Review: Moonlight’s spectacular ‘Ragtime’ shines with big voices, epic scale
The musical is rarely staged because of its size. This production has a 38-member cast and 25-piece orchestra
Over the past 20 years, the musical “Ragtime” has been produced just twice in San Diego County, first at the Moonlight Amphitheatre in Vista in 2002 and then again 14 years later at the Spreckels Theatre.
The reason why “Ragtime"— which earned 13 Tony nominations and four awards in 1998 — is so rarely staged is its epic size and scope. Lavish shows like this are rarely seen onstage in good times, and in post-pandemic times, they’re nonexistent. So it’s a luxurious pleasure to see “Ragtime” in all its historically sweeping glory once again this month at the Moonlight Amphitheatre.
Moonlight Stage Productions’ new “Ragtime” staging boasts a cast of 38 actors, a 25-piece orchestra, an extensive wardrobe of period costumes and wigs, rented scenery and terrific historically inspired projections by Blake McCarty. The show is also sizeable in length, with 33 musical numbers and running time just under three hours, with intermission.
But besides giving audience members a bang for their buck, Moonlight’s “Ragtime” has one of the best large ensemble casts I’ve seen in years, with great casting in virtually every role.
Based on the 1975 E.L. Doctorow novel of the same name, “Ragtime” is the story of three New York families whose lives gradually — and sometimes tragically — intersect: the loving but neglected White middle-class housewife, Mother; the poor but industrious Jewish immigrant and single father, Tateh; and the striving ragtime pianist Coalhouse Walker Jr., who has fathered a child with Sarah, a washerwoman who lives with Mother’s family.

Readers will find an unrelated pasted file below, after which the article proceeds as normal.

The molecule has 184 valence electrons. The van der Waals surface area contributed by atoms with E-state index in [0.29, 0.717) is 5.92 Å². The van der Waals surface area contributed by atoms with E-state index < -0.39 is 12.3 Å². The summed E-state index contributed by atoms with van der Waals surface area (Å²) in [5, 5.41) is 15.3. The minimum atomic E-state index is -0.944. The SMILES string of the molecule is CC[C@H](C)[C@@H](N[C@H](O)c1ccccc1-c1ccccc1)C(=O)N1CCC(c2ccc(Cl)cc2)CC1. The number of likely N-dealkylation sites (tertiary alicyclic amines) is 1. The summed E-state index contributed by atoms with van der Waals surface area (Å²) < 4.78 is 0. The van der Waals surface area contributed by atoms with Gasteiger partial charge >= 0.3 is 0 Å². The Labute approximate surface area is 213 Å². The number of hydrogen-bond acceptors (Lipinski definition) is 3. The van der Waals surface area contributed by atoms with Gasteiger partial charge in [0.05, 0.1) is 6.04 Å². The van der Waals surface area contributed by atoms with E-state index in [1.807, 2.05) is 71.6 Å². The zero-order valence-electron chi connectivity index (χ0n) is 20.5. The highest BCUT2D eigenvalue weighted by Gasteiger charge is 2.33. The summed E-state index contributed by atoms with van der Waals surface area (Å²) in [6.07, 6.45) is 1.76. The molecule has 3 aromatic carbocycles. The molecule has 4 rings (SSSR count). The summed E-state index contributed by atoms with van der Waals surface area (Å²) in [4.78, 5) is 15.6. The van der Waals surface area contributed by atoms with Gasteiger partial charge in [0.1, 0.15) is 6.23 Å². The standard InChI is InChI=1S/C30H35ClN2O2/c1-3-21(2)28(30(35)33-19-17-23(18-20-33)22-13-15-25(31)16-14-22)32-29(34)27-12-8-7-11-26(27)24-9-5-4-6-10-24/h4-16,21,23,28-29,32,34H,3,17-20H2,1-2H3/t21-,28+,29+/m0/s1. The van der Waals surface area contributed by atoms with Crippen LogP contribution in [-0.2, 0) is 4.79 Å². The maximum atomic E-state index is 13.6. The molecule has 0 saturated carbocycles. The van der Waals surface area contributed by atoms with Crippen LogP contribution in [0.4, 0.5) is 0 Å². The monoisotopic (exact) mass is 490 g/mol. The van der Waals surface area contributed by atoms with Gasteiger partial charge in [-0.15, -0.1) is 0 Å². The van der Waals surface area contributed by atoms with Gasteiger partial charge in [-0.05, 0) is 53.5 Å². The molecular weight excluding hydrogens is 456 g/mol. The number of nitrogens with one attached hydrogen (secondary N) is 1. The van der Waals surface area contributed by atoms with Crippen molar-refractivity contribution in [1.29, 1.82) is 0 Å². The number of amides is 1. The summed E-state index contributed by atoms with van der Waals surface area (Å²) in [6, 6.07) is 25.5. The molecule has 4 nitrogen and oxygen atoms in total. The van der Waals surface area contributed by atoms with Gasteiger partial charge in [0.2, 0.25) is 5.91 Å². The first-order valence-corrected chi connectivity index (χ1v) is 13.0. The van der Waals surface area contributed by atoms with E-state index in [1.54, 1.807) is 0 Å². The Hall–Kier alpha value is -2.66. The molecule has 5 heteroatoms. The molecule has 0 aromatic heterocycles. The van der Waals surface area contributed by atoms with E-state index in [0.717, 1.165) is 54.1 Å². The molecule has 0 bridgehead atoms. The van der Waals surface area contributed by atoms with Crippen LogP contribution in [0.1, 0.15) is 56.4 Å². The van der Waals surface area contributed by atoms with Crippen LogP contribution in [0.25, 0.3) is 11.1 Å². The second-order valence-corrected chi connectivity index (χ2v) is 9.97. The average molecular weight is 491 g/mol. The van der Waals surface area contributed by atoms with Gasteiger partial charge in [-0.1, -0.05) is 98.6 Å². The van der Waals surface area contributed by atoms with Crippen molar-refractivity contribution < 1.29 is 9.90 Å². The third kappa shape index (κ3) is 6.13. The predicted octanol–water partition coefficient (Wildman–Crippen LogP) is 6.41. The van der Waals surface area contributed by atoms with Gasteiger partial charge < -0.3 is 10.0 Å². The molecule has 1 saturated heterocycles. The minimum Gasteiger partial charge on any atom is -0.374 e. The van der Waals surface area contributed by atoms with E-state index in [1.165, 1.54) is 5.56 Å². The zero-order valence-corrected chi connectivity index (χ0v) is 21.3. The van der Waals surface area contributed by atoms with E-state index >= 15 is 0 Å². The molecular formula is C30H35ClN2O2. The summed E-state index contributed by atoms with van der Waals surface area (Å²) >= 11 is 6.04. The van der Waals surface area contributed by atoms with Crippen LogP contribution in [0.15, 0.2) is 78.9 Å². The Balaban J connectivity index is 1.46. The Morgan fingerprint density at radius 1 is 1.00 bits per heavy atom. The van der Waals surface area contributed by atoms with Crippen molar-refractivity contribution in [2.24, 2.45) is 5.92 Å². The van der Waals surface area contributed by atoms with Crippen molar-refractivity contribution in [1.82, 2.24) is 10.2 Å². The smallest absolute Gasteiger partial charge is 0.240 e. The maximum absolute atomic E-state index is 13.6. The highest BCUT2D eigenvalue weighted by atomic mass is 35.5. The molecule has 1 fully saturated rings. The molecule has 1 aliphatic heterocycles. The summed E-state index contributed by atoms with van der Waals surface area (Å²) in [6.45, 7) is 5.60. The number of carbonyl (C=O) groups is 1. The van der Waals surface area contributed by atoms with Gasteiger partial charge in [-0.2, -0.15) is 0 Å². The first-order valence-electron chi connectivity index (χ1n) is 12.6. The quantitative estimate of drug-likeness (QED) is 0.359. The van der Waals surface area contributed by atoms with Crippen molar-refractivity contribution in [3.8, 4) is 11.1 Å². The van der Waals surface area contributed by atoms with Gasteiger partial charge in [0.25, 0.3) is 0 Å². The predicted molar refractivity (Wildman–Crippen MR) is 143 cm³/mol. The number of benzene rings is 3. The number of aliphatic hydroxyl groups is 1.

The three actors who lead the cast — Charl Brown as Coalhouse, Bets Malone as Mother and Geno Carr as Tateh — are all excellent in their roles.
Brown’s performance as Coalhouse is Broadway-worthy. The 2013 Tony nominee dances smartly in the upbeat “Getting Ready Rag,” shimmers with hope in the optimistic love duet “The Wheels of a Dream” and then breaks your heart with his grieving character’s defiant call to action, “Make Them Hear You.”
Mother is an ideal role for Malone. The songs show off her vocal control, and she authentically transmits the longing and gentleness of her character.
And as the widowed entrepreneur Tateh, Carr gives the rawest and most emotionally wrenching performance I’ve ever seen him play in San Diego.
Other standouts are golden-voiced and fresh-faced Jake Bradford as Mother’s idealistic Younger Brother; Jason Webb as the distracted and yet relatable Father; Gerilyn Brault as the cynical socialist organizer Emma Goldman; the articulate Daxton Bethoney as the Little Boy; a haunting Brook Henderson as Coalhouse’s lady love, Sarah; and the always-entertaining Ralph Johnson as the wry Grandfather.
Despite the demands of the show, director-choreographer John Vaughan keeps the show moving engagingly and swiftly with several lively dance pieces, funny comic numbers and full-cast scenes. Music director-conductor Elan McMahan makes a welcome return to the Moonlight pit to oversee the challenging score.
Moonlight’s “Ragtime” isn’t a light evening of entertainment. It’s more like a richly detailed novel that deserves the full attention of your eyes and ears.
When: 8 p.m. Wednesdays-Sundays. Through Sept. 3. Gates open at 6:30 p.m.
Where: Moonlight Amphitheatre, Brengle Terrace Park, 1200 Vale Terrace Drive, Vista
Phone: (760) 724-2110
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